An Introductory Tour of Guatemalan Cuisine
When travelers consider Guatemala, the first thing that might come to mind is an adventure travel destination. Images of zip lines, jungles, and beautiful ruins might play in the traveler’s consciousness. But instead, I’m here to offer another view of the country: its gastronomy.
While exploring the Guatemalan highlands, I was introduced to the incredible culinary traditions that tend to combine Maya and Spanish influences creating something unique to Guatemala. Featured here are some of the fantastic foods I enjoyed in the highlands and Guatemala City, along with the places where you too can experience them and meet people who crafted them. From the traditions of the Maya culture to fine dining and haute cuisine, Guatemala is truly a culinary destination to please foodies and explorers alike.
The staples that make up most of Guatemalan cooking are corn, beans, plantains, chicken, rice, and many fresh and delicious fruits and vegetables. Corn in particular is incredibly important to the Maya peoples. Their holy book describes mankind as made from corn, and it is a tent pole in their gastronomic traditions. From handmade tortillas to tamalitos (small tamales) to thickening caldos or stews with wet masa paste, corn is everywhere in Guatemala. But this isn’t the sweet corn we often enjoy in the states. The corn in Guatemala is starchier and comes in a variety of colors: red, black, white, and yellow. Wandering through a Guatemalan market, whether in Chichicastengo or Antigua, you will find these varieties piled up in bags or as wet masa pasta slapped together to make thick tortillas on a wood-burning comal (a griddle). All senses are entranced in any Maya market—sights, smells, sounds, even the air has a kind of texture from the crowds, produce, and cooking on site.
Caldos are common dishes to be served in Guatemala. There are casual and everyday versions, such as caldo de pollo (chicken soup), and then there are more complex iterations, including pepian, a stew made from roasted and crushed vegetables and chilies, boiled meat, and ground pepitas (pumpkin seeds). Both dishes I had the opportunity to make with a local family, which made this trip to Guatemala an immersive experience into the Maya culture. You can book an experience like this by contacting INGUAT, a Guatemalan tourism board.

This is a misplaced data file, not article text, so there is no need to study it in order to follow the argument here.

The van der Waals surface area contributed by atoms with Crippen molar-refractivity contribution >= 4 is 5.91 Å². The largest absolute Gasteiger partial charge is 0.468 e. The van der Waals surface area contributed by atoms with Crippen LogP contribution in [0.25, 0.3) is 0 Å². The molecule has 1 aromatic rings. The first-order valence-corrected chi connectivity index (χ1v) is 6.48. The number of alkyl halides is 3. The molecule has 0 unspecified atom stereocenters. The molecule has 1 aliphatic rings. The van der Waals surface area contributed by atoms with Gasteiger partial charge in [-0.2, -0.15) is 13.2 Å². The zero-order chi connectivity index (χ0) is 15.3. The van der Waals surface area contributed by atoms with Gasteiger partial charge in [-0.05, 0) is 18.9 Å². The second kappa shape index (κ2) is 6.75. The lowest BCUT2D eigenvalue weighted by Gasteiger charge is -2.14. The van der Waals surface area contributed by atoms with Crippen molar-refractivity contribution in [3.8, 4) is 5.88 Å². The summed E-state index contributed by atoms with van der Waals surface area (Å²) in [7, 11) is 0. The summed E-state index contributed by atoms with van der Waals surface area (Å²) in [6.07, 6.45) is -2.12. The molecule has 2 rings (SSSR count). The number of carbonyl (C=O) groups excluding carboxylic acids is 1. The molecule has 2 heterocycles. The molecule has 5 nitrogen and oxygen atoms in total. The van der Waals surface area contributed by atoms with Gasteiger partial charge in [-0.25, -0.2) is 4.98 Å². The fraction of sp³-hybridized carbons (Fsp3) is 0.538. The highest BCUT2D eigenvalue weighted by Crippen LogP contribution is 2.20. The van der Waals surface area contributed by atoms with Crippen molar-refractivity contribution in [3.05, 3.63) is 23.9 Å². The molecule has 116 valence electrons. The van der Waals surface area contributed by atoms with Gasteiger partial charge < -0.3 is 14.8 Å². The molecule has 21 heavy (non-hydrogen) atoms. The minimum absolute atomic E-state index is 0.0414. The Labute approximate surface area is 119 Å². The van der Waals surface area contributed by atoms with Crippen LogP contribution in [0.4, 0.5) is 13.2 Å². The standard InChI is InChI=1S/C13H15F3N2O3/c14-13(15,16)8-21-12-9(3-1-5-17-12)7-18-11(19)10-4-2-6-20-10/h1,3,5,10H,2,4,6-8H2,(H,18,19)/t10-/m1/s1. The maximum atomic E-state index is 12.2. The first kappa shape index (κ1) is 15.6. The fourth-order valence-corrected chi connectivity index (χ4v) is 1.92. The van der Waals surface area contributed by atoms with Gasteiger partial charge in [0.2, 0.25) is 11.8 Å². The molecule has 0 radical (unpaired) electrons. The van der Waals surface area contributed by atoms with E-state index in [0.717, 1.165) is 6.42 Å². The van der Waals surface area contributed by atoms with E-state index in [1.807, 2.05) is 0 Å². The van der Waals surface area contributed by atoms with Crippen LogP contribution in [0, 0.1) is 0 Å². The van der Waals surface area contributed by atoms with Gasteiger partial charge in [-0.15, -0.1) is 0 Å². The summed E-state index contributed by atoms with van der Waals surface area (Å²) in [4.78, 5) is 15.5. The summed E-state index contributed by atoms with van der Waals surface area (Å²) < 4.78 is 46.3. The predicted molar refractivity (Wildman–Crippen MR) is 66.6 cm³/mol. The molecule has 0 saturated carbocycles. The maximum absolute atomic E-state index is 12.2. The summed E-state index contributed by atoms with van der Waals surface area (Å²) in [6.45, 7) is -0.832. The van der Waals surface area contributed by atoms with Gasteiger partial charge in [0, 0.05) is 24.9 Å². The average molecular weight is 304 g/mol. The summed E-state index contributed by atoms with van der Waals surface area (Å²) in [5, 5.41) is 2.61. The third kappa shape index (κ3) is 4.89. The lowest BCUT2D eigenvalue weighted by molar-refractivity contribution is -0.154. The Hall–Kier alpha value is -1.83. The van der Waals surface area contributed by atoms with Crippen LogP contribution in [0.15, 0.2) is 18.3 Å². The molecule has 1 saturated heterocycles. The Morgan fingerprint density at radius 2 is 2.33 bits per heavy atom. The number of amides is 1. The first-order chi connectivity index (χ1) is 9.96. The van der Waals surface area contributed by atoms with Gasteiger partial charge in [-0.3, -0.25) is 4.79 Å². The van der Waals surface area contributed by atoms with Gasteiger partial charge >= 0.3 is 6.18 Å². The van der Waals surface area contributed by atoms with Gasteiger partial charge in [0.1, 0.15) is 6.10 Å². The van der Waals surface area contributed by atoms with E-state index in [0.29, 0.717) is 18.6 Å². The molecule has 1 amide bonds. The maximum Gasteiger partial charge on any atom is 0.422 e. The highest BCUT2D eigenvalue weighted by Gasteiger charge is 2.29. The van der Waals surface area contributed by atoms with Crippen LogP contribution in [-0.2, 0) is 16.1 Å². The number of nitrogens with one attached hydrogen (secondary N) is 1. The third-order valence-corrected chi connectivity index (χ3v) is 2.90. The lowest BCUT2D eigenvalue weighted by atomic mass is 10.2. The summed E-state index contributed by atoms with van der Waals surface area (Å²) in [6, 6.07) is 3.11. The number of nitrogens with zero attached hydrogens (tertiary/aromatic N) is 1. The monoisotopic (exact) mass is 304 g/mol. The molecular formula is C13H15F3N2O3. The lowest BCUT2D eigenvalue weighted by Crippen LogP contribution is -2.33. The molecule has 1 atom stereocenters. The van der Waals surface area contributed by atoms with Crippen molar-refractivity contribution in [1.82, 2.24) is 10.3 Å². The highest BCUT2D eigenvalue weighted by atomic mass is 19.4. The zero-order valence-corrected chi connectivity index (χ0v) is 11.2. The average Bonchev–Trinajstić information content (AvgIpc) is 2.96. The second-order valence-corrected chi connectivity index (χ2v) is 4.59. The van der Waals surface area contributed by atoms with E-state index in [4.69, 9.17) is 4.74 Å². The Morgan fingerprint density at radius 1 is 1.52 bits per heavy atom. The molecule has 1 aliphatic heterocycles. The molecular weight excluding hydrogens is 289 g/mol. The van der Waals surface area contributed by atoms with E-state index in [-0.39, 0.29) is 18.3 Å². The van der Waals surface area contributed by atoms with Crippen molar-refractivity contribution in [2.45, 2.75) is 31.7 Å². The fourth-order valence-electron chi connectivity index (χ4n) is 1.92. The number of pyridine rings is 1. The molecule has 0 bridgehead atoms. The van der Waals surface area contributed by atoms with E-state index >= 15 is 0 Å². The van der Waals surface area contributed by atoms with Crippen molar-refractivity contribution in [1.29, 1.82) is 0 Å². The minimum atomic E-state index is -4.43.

Fresh fruits and vegetables are everywhere in the highlands of Guatemala, from roadside fruit stands to beautiful elote sold at the edge of Lake Atitlan to avocados sold from a kind of corner shop with snacks and cigarettes. Really, one of the most amazing parts of visiting the highlands was the freshness of everything. And this didn’t just apply to the produce; I also had a couple experiences where this freshness applied to the meat as well.
At Paseo Xejasmin, a farm and restaurant between Guatemala City and Chichicastengo, the meat served comes from pigs slaughtered on site. It’s a little sad to think about—poor pigs—but while enjoying a breakfast at the establishment, I tried some of the chorizo and ham made there. It was mind-blowing good. The smokiness of the chorizo was unlike anything I had ever experienced; it was clean and bright in flavor and texture. The rest of the breakfast was incredible as well—a full plate filled with eggs, beans, plantains, pancakes, and opening with a thin oatmeal common in Guatemala households. Another fantastic aspect of this restaurant is the tortillas are made right in front of you on a wood-burning comal. If you ask, the woman making them might let you help and teach you how to hand-press them.
While learning how to make caldo de pollo with a family in San Juan La Laguna, a Maya village on Lake Atitlan, I had my first foray into tortilla making. Slapping my hands together with sticky masa and water was completely hilarious, because I was terrible at it, and amazing, because I was making tortillas. They kept coming out lopsided and our hosts would laugh at our silly American group, probably wondering why we sucked so much at making circles. I even took this experience home and attempted to do it in Los Angeles. It half worked; they still came out sort of lopsided. This stew was also made from a chicken slaughtered just for us from the family coop. It was the freshest meat I had ever had, until of course the breakfast at Paseo Xejasmin.